June 2017
Volume 58, Issue 8
Open Access
ARVO Annual Meeting Abstract  |   June 2017
Intravitreal use of povidone-iodine to treat bacterial endophthalmitis
Author Affiliations & Notes
  • Ahmet Hondur
    Ophthalmology, Columbia University College of Physicians and Surgeons, New York, New York, United States
    Ophthalmology, Gazi University, Ankara, Turkey
  • Kayhan Caglar
    Microbiology, Gazi University, Ankara, Turkey
  • Gizem Duman
    Microbiology, Gazi University, Ankara, Turkey
  • Qun Zeng
    Ophthalmology, Columbia University College of Physicians and Surgeons, New York, New York, United States
  • Cristina Molero
    Ophthalmology, Columbia University College of Physicians and Surgeons, New York, New York, United States
  • Tongalp H Tezel
    Ophthalmology, Columbia University College of Physicians and Surgeons, New York, New York, United States
  • Footnotes
    Commercial Relationships   Ahmet Hondur, None; Kayhan Caglar, None; Gizem Duman, None; Qun Zeng, None; Cristina Molero, None; Tongalp Tezel, None
  • Footnotes
    Support  Research to Prevent Blindness, Inc, New York, NY. Slomo and Cindy Silvian Foundation, New York, NY
Investigative Ophthalmology & Visual Science June 2017, Vol.58, 4256. doi:
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      Ahmet Hondur, Kayhan Caglar, Gizem Duman, Qun Zeng, Cristina Molero, Tongalp H Tezel; Intravitreal use of povidone-iodine to treat bacterial endophthalmitis. Invest. Ophthalmol. Vis. Sci. 2017;58(8):4256.

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      © ARVO (1962-2015); The Authors (2016-present)

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Abstract

Purpose : To determine the safe and efficient concentration of povidone-iodine that can be used to sterilize the globe in cases of endophthalmitis.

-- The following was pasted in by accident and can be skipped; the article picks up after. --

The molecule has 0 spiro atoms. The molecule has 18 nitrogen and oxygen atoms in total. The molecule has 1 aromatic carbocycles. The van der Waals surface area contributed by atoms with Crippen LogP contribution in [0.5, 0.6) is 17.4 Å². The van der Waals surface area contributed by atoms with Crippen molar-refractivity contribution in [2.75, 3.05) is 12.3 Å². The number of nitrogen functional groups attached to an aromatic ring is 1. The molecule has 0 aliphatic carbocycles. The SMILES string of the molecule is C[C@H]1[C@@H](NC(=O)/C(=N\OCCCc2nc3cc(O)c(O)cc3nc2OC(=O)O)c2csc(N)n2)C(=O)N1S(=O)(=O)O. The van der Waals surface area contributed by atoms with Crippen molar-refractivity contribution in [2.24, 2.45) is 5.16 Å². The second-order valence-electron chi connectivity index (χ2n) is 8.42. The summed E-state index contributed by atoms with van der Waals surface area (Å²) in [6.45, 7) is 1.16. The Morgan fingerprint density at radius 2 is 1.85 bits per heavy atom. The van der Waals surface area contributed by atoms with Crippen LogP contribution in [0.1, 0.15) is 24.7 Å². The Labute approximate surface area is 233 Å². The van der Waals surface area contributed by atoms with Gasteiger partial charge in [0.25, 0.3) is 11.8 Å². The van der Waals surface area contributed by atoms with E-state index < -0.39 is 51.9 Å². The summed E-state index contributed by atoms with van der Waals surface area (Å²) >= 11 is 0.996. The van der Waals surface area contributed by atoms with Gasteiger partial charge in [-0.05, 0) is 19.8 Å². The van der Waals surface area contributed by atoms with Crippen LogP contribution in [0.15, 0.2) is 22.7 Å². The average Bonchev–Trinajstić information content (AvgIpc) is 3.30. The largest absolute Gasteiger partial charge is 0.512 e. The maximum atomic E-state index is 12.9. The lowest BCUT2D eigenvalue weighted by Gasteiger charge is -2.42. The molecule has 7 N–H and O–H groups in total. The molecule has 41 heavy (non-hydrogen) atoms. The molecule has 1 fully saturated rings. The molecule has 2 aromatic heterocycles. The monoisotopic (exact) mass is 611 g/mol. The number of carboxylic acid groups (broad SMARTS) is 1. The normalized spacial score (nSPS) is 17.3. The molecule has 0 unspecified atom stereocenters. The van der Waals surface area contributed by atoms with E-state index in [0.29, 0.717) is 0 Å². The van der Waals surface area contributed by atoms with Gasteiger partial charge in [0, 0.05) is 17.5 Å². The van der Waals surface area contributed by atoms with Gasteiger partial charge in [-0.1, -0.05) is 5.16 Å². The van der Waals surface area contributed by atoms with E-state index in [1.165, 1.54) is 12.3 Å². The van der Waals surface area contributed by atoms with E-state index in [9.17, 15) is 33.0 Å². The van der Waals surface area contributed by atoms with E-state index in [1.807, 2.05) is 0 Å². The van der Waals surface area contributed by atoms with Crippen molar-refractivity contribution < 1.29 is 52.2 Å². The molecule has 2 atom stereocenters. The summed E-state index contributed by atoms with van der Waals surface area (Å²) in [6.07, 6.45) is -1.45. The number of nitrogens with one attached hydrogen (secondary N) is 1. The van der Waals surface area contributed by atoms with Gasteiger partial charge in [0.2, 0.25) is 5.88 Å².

Methods : Full-thickness human retina explants were harvested from freshly enucleated (<24 hours) eyes, and 6-mm patches of the retina were incubated with different concentrations (10% - 0.125%) of povidone-iodine at 37 °C within a humidified incubator for up to 48 hours. Retinal patches kept in CO2-independent medium served as controls. At the end of the incubation period retinal cell viability was determined using an ethidinium/calcein-based assay. Quantitative suspension test method was also employed on a Staphylococcus aureus strain to test the antibacterial effects of the studied povidone-iodine concentrations. Results were used to determine the optimum concentration of the povidone-iodine that can achieve the maximum antibacterial effect without retinal toxicity.

Results : Concentrations of povidone-iodine below 0.5% did not impair the retinal cell viability for up to 48 hours (97.5% vs 96.5%, p = 0.57). Bactericidal effect was observed with all studied concentrations of povidone-iodine; however, this bactericidal effect was more remarkable at concentrations at or above 0.5%.

Conclusions : Concentrations of povidone-iodine at or below 0.5% can be used to sterilize the globe without causing any retinal cytotoxicity for up to 48 hours. While 0.5% povidone-iodine can be used for the treatment of endophthalmitis and eliminate the concern of bacterial resistance, lower concentrations can be useful for prophylactic purposes after intraocular surgeries or traumatic globe injuries.

This is an abstract that was submitted for the 2017 ARVO Annual Meeting, held in Baltimore, MD, May 7-11, 2017.

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